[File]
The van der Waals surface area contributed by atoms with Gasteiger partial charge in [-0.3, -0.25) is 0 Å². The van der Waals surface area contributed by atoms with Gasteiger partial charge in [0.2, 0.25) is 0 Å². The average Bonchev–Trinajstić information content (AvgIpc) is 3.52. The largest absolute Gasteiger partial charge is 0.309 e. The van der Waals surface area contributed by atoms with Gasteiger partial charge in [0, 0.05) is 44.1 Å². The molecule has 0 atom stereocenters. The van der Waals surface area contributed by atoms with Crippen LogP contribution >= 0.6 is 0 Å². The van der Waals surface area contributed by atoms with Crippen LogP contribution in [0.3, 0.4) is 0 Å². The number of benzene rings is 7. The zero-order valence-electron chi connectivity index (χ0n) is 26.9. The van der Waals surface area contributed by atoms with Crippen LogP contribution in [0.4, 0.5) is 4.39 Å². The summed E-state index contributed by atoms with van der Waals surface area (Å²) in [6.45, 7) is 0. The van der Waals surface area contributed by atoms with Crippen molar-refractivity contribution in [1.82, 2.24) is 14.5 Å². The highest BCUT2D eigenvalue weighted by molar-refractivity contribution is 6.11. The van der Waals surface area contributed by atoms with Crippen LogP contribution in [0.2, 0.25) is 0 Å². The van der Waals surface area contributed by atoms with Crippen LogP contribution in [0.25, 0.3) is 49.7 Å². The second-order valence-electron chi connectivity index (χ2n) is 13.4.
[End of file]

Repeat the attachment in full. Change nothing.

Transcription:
The van der Waals surface area contributed by atoms with Gasteiger partial charge in [-0.3, -0.25) is 0 Å². The van der Waals surface area contributed by atoms with Gasteiger partial charge in [0.2, 0.25) is 0 Å². The average Bonchev–Trinajstić information content (AvgIpc) is 3.52. The largest absolute Gasteiger partial charge is 0.309 e. The van der Waals surface area contributed by atoms with Gasteiger partial charge in [0, 0.05) is 44.1 Å². The molecule has 0 atom stereocenters. The van der Waals surface area contributed by atoms with Crippen LogP contribution >= 0.6 is 0 Å². The van der Waals surface area contributed by atoms with Crippen LogP contribution in [0.3, 0.4) is 0 Å². The number of benzene rings is 7. The zero-order valence-electron chi connectivity index (χ0n) is 26.9. The van der Waals surface area contributed by atoms with Crippen LogP contribution in [0.4, 0.5) is 4.39 Å². The summed E-state index contributed by atoms with van der Waals surface area (Å²) in [6.45, 7) is 0. The van der Waals surface area contributed by atoms with Crippen molar-refractivity contribution in [1.82, 2.24) is 14.5 Å². The highest BCUT2D eigenvalue weighted by molar-refractivity contribution is 6.11. The van der Waals surface area contributed by atoms with Crippen LogP contribution in [0.2, 0.25) is 0 Å². The van der Waals surface area contributed by atoms with Crippen LogP contribution in [0.25, 0.3) is 49.7 Å². The second-order valence-electron chi connectivity index (χ2n) is 13.4.